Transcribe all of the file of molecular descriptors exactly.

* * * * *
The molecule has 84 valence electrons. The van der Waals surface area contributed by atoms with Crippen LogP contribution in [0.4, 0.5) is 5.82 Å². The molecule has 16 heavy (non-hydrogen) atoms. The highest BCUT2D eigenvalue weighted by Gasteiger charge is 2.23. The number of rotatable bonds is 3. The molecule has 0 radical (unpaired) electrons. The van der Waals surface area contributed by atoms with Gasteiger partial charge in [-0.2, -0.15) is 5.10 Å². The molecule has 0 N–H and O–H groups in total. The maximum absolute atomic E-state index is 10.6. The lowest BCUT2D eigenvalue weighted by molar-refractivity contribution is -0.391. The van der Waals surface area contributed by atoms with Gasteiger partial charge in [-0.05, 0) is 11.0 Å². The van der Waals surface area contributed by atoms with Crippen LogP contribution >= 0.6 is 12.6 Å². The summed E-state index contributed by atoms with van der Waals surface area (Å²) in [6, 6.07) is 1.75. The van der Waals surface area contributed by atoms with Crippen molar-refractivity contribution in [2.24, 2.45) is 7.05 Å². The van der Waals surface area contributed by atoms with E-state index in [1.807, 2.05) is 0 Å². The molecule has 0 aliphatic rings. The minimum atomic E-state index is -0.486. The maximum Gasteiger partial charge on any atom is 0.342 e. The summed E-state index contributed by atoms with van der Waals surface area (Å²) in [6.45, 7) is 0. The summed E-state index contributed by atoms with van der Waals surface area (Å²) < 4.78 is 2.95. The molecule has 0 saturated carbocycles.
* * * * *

The molecule has 84 valence electrons. The van der Waals surface area contributed by atoms with Crippen LogP contribution in [0.4, 0.5) is 5.82 Å². The molecule has 16 heavy (non-hydrogen) atoms. The highest BCUT2D eigenvalue weighted by Gasteiger charge is 2.23. The number of rotatable bonds is 3. The molecule has 0 radical (unpaired) electrons. The van der Waals surface area contributed by atoms with Gasteiger partial charge in [-0.2, -0.15) is 5.10 Å². The molecule has 0 N–H and O–H groups in total. The maximum absolute atomic E-state index is 10.6. The lowest BCUT2D eigenvalue weighted by molar-refractivity contribution is -0.391. The van der Waals surface area contributed by atoms with Gasteiger partial charge in [-0.05, 0) is 11.0 Å². The van der Waals surface area contributed by atoms with Crippen LogP contribution >= 0.6 is 12.6 Å². The summed E-state index contributed by atoms with van der Waals surface area (Å²) in [6, 6.07) is 1.75. The van der Waals surface area contributed by atoms with Crippen molar-refractivity contribution in [2.24, 2.45) is 7.05 Å². The van der Waals surface area contributed by atoms with E-state index in [1.807, 2.05) is 0 Å². The molecule has 0 aliphatic rings. The minimum atomic E-state index is -0.486. The maximum Gasteiger partial charge on any atom is 0.342 e. The summed E-state index contributed by atoms with van der Waals surface area (Å²) in [6.45, 7) is 0. The summed E-state index contributed by atoms with van der Waals surface area (Å²) < 4.78 is 2.95. The molecule has 0 saturated carbocycles.